This is a story about children born into circumstances that medicine cannot currently prevent and parents cannot possible prepare for.
This Lovely Life forced me to think about not only my responsibility to my fellow human beings but also what can reasonably be asked of a society’s member when they are dealing with stunted lives that, for the rest of the community, are only abstractions.
And this is so true of how I felt after reading this book. So many questions are raised about the rights and responsibilities of parents, doctors and even the government with regard to providing what some would consider extreme measures of care, and the answers are not clear cut from any angle.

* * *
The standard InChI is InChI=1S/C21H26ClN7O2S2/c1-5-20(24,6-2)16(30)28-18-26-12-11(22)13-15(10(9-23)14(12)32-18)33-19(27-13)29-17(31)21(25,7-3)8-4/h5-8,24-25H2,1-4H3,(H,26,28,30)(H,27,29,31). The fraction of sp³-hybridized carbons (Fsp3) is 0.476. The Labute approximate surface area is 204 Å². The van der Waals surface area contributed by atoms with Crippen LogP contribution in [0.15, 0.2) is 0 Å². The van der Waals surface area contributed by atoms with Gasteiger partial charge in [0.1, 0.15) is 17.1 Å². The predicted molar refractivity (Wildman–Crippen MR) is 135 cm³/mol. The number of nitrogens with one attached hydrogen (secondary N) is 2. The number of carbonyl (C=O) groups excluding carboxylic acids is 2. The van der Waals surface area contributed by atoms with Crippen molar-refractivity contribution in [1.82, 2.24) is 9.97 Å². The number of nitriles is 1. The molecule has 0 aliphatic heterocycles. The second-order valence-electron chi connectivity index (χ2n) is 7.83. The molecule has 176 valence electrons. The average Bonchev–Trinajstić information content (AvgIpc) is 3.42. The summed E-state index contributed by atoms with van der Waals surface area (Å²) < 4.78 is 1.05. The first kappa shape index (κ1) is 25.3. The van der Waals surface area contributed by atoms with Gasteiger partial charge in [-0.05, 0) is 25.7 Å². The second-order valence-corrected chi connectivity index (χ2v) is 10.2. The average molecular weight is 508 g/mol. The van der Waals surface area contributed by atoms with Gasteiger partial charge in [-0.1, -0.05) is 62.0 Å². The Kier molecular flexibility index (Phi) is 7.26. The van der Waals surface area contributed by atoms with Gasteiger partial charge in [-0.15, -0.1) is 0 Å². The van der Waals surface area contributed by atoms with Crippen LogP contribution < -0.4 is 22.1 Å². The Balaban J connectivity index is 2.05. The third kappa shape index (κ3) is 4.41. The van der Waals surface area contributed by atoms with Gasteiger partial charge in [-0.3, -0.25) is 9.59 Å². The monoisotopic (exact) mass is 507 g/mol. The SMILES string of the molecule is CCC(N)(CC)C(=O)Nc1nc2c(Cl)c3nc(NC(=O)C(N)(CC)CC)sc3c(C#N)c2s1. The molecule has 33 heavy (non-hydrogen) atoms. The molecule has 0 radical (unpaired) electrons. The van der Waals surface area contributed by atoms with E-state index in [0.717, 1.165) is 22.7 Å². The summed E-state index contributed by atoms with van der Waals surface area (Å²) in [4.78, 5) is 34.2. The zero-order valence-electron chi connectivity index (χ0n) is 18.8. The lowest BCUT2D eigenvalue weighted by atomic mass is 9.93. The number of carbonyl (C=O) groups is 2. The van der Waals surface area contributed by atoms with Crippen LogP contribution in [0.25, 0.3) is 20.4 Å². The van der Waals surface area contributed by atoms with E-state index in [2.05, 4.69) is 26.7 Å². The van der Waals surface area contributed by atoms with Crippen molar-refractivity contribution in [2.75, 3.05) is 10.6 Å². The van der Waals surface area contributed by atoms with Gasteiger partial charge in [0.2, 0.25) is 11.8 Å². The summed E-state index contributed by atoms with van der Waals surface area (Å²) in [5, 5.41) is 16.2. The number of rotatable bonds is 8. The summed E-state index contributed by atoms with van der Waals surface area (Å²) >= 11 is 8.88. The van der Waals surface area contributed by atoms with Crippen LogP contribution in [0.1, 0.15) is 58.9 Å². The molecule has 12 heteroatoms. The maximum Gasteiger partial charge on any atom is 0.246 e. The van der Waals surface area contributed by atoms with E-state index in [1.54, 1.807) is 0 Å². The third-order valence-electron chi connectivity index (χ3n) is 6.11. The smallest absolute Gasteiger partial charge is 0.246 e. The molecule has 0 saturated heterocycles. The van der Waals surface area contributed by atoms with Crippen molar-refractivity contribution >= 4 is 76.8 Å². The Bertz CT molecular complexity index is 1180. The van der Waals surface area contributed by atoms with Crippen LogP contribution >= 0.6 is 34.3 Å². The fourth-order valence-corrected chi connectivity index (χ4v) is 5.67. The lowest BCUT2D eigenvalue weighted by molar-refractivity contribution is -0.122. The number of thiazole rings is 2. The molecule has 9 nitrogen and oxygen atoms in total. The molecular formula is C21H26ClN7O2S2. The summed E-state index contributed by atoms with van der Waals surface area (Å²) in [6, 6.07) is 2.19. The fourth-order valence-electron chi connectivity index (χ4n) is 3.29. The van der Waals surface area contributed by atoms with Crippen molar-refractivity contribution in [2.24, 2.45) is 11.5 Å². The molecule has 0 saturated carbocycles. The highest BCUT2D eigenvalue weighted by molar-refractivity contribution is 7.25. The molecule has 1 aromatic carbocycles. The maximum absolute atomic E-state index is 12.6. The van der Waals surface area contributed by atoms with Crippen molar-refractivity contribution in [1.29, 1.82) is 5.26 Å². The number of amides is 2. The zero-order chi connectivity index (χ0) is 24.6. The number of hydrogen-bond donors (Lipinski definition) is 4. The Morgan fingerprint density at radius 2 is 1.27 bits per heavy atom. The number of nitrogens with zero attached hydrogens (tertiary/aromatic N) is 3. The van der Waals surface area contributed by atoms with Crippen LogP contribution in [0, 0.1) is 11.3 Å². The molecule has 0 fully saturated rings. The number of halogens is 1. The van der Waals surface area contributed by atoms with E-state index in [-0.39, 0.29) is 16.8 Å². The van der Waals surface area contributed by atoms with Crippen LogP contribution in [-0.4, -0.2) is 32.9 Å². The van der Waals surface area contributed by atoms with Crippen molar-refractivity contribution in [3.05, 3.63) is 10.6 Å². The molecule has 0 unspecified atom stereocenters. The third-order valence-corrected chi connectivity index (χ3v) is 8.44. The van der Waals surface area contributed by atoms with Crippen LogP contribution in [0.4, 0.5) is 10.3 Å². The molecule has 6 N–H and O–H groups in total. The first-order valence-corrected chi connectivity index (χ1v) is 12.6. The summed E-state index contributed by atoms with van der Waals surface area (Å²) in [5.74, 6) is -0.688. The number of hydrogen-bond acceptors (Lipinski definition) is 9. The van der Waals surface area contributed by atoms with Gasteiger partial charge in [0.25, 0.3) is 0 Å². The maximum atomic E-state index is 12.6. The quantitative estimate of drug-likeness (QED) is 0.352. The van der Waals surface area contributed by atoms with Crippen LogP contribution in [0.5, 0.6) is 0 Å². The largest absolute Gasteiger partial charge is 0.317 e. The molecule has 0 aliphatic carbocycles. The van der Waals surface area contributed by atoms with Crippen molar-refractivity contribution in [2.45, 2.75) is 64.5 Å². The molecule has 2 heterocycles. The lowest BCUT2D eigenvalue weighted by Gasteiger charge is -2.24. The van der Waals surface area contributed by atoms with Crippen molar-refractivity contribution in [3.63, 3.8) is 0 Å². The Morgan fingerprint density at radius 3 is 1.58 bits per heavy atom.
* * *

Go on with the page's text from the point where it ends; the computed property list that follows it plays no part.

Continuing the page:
It is also a story of how a person can adapt to an ever-changing definition of what life will be like, with new problems and diagnoses, new medications and therapies, new outlooks and prognoses around every turn. And how someone lives with grief – over both a daughter who never left the hospital and a son who did.